Registering early for the test date you have chosen will help to give you extra focus and ensure SAT prep has a dedicated portion of your time each week.

Take the Time to Study

As the SAT is an extra exam on top of your usual school workload, it is important to find time to familiarize yourself with the different sections of the test and learn how to ace each section.

Practice working on improving your performance in one section at a time. Planning out a SAT study schedule can help you stick to the task and ensure that you dedicate more time to focusing on your weakest areas.

You may need to be willing to sacrifice other activities to adequately prepare for the SAT but, when you have been accepted into your top college of choice, this temporary compromise will seem more than worth it.

Practice with the Right Questions

When preparing for the SAT it is important to use practice questions that are as close as possible to those you will encounter on the test.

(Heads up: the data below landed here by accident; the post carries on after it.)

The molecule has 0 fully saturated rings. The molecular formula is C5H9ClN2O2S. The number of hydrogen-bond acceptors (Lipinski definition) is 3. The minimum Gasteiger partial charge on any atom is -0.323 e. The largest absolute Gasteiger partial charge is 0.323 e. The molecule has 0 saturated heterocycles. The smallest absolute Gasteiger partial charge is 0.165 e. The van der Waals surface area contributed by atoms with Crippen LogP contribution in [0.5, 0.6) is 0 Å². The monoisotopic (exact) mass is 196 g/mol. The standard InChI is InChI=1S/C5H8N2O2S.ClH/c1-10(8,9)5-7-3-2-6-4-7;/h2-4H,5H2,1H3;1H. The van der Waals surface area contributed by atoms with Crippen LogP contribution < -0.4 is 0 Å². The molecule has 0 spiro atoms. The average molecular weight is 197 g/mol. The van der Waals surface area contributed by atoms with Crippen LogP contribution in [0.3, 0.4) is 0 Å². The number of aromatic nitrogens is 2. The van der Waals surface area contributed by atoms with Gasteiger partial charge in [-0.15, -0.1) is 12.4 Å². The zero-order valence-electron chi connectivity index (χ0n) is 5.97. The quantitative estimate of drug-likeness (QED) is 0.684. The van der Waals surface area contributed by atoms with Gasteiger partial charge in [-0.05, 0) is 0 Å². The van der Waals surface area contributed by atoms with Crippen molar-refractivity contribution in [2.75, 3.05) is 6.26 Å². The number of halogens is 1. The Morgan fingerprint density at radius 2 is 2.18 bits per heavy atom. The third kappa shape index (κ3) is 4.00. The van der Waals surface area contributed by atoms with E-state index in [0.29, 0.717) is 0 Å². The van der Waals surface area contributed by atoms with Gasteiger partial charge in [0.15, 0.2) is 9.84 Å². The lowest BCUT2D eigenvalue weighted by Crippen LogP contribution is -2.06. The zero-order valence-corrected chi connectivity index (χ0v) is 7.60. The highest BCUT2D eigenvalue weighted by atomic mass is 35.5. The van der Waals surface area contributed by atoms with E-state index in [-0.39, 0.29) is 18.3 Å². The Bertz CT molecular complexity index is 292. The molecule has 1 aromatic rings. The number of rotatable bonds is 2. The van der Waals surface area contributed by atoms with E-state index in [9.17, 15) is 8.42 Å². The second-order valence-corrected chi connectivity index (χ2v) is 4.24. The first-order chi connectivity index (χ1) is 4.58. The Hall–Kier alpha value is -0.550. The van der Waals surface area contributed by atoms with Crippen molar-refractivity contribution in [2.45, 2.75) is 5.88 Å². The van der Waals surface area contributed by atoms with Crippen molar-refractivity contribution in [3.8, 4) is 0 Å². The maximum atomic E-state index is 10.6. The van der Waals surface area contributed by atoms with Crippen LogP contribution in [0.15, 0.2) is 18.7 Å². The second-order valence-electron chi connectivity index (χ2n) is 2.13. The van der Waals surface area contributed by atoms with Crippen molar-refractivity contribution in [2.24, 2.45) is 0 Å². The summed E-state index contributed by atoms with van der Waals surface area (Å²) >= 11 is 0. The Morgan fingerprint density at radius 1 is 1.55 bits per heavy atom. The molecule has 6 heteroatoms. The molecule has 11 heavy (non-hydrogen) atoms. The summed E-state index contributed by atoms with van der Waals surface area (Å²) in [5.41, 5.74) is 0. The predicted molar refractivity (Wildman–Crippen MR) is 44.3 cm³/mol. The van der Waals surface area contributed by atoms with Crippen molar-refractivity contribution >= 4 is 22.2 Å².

SAT questions are designed to be tricky and are often worded in slightly unnatural or convoluted ways. Getting used to the specific style of the questions in the SAT will increase your chances of performing well under pressure on test day.

The College Board publishes practice tests comprised of past SAT questions and has a bank of around 1,200 questions.

When conducting further practice outside of the official samples, ensure that the questions and advice you are accessing come from an expert in SAT prep who has scored highly on the test themselves and knows exactly what is needed to succeed.

For our list of the top SAT prep courses, see our dedicated article.